She said the trend in burial right now is cremation and that it’s “hugely on the rise.” For a cemetery that’s eventually going to run out of unused space, that’s a good thing: When Ms. Olsen started working at Woodlawn, back when the cemetery buried about 1,200 bodies in the ground and cremated as many more each year, there was 50 years of space left; the annual cremation rate has risen to 2,500 and Ms. Olsen now estimates Woodlawn has another 100 years of new sales.
The first cremation in America took place in Washington, Pa., in December 1876. The body was that of Baron De Palm; the crematory was built by Francis Julius LeMoyne. At the time, it was seen as a pagan ritual and caused a media sensation, until a few queasy journalists decided to watch the body burn. Cremation, no longer taboo, takes up less space, but comes with its own problems.
“Our biggest challenge,” Ms. Olsen said, “is people thinking, ‘Oh, I’ll just scatter these. I don’t need to have this space where I commemorate the person I’ve lost.’ We are trying to get the public to realize it’s important to memorialize everyone.”
The car pulled up to Miles Davis’s grave, a simple but large stone with a trumpet and several bars of music engraved on it. Davis wanted to be buried here for the same reason jazz musicians from all over the world do: because it’s where Duke Ellington’s grave is. They want to be buried as close to Ellington as possible. The constellation of graves around Ellington’s includes Lionel Hampton, Max Roach, Illinois Jacquet and George Wein, the founder of the Newport Jazz Festival, who isn’t dead, but his wife Joyce is, so the numbers on the other end of the hyphen after his birth year are still blank. The different pockets of Woodlawn are miniature neighborhoods—the jazz musicians are in one corner, the philanthropists in another, the industrialists in their own precinct, all the monuments communicating and competing with one another. Ms. Olsen calls it a “little city.”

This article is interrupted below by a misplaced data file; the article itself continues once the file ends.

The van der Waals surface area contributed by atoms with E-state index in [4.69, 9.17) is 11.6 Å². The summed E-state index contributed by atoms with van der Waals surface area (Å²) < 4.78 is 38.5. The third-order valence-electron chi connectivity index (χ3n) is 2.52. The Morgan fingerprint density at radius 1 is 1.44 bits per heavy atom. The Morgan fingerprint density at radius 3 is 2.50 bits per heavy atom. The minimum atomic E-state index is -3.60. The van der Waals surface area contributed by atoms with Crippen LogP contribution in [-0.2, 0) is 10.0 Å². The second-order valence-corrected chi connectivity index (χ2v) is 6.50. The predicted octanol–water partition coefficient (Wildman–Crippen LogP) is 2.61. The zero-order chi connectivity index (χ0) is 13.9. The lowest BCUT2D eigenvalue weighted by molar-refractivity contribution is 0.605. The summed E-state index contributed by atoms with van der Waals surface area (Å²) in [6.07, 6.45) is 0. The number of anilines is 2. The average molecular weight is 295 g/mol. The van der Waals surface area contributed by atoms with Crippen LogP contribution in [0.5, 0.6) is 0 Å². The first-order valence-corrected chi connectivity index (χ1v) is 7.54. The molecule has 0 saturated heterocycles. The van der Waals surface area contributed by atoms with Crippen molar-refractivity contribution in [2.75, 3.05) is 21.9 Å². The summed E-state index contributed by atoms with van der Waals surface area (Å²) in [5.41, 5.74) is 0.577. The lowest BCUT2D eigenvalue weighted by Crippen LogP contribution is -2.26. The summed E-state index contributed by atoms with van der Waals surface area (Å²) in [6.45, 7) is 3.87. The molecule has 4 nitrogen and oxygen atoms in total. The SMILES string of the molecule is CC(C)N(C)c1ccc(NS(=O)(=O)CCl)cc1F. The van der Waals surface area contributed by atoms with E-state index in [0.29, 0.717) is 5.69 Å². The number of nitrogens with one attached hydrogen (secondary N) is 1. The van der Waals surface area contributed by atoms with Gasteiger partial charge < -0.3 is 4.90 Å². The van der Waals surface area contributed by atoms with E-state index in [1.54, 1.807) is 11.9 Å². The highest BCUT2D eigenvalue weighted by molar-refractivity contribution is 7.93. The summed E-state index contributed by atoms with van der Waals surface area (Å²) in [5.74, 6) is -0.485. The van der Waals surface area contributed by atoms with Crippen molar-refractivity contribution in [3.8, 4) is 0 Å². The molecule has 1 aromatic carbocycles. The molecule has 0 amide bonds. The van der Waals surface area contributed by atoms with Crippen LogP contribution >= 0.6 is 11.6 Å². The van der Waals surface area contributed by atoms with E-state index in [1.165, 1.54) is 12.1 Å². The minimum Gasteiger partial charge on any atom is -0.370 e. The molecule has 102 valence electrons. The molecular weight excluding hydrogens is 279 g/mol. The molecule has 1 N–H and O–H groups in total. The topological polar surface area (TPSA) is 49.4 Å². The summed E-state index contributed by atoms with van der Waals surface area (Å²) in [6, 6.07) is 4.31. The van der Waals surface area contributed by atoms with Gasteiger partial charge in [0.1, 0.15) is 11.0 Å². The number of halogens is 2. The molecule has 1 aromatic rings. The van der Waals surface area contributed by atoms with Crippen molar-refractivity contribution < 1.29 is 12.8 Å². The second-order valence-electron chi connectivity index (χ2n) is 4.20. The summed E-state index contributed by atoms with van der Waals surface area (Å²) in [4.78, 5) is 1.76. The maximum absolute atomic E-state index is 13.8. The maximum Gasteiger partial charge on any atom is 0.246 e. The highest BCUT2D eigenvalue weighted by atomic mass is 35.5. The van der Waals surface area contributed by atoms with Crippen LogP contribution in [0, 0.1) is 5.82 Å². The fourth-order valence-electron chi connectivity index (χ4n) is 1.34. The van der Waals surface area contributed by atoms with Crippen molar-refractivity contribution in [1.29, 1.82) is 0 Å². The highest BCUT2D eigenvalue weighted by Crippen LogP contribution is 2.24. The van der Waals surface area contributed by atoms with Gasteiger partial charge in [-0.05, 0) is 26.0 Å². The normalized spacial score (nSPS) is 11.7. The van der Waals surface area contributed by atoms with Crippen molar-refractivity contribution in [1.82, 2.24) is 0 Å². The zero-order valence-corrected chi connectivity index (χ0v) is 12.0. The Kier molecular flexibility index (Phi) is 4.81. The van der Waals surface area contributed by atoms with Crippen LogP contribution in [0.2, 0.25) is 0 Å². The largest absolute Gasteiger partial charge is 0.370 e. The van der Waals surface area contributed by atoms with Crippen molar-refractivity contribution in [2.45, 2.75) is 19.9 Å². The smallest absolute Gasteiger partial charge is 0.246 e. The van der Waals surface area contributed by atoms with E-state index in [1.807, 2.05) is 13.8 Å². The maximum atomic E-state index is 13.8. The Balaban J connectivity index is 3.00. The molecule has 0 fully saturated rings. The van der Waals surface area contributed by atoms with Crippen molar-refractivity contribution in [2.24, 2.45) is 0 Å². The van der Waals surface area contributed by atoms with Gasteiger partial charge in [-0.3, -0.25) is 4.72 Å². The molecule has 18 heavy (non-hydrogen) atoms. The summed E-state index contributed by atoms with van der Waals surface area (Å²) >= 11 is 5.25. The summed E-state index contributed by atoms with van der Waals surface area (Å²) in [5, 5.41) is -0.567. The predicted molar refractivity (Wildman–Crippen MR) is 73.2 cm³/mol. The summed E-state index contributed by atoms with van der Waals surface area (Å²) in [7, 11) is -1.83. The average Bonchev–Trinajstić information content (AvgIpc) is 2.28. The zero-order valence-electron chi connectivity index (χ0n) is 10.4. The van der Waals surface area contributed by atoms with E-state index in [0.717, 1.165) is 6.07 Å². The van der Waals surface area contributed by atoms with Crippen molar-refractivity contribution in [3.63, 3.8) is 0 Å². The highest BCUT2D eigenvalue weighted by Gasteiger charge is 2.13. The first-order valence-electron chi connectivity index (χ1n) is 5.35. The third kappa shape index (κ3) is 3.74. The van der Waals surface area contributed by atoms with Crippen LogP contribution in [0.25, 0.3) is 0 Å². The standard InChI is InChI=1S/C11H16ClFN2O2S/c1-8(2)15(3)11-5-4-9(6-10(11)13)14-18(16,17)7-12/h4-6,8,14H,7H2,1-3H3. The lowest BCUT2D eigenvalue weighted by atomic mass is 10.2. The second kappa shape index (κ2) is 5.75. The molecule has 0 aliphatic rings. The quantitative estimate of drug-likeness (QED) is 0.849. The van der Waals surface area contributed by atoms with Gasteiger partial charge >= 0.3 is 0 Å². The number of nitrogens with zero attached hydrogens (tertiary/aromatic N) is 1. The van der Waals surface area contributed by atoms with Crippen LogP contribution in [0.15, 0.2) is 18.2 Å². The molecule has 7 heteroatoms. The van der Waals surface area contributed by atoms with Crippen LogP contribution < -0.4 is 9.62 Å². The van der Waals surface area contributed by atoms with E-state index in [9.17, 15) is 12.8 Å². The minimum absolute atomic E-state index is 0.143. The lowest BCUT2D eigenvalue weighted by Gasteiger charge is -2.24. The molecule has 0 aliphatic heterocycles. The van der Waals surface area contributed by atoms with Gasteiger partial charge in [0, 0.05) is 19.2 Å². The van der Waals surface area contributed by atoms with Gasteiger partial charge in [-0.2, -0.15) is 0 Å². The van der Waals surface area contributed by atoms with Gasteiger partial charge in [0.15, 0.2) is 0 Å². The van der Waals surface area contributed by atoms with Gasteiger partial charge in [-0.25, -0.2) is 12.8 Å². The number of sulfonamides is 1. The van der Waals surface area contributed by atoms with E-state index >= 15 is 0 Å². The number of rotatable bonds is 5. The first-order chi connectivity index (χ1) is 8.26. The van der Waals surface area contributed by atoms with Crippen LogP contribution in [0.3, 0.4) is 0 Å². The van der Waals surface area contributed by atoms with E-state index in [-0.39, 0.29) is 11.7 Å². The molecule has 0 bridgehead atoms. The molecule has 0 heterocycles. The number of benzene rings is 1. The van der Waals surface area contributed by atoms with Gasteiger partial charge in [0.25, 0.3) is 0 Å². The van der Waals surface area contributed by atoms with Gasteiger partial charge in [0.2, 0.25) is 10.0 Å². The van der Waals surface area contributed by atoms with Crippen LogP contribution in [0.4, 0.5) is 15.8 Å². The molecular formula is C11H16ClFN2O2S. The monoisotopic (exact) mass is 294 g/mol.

When Woodlawn was established in 1863, its owners weren’t sure if the idea of a cemetery would take off. They used Brooklyn’s Green-Wood Cemetery, which is 25 years older and still one of Woodlawn’s major competitors, as a cautionary tale: Green-Wood developed a large chunk of its land into grave sites all at once and went millions of dollars into debt; Woodlawn took a more scattered approach, which led to its metropolitan-like development.
In the late 1800s, cemeteries were tourist attractions because of their unprecedented rural landscapes and giant concrete monuments, which resembled chapels or houses and were often as expensive as a large apartment in Manhattan. As we drove past the Coster mausoleum, Ms. Olsen said casually that it was “one of our lawsuit mausoleums.”
Cornelia Coster, who died April 1, 1894, left her entire $400,000 estate to Woodlawn for the purchase of a plot of land and the construction of a mausoleum for her, her husband—who died some years before her—and her parents. Her will was executed the night before she died and, in 1903, it was contested by her relative Charles A. Sands on behalf of his mother, Elizabeth Sands, the half-sister of Ms. Coster’s father. The charge was that Ms. Coster was of an unsound mind when she wrote the will—she was declared insane by the court in 1892, though the ruling was retracted one year later. Predictably, though perhaps unfortunately for her relatives, Ms. Coster’s wishes prevailed.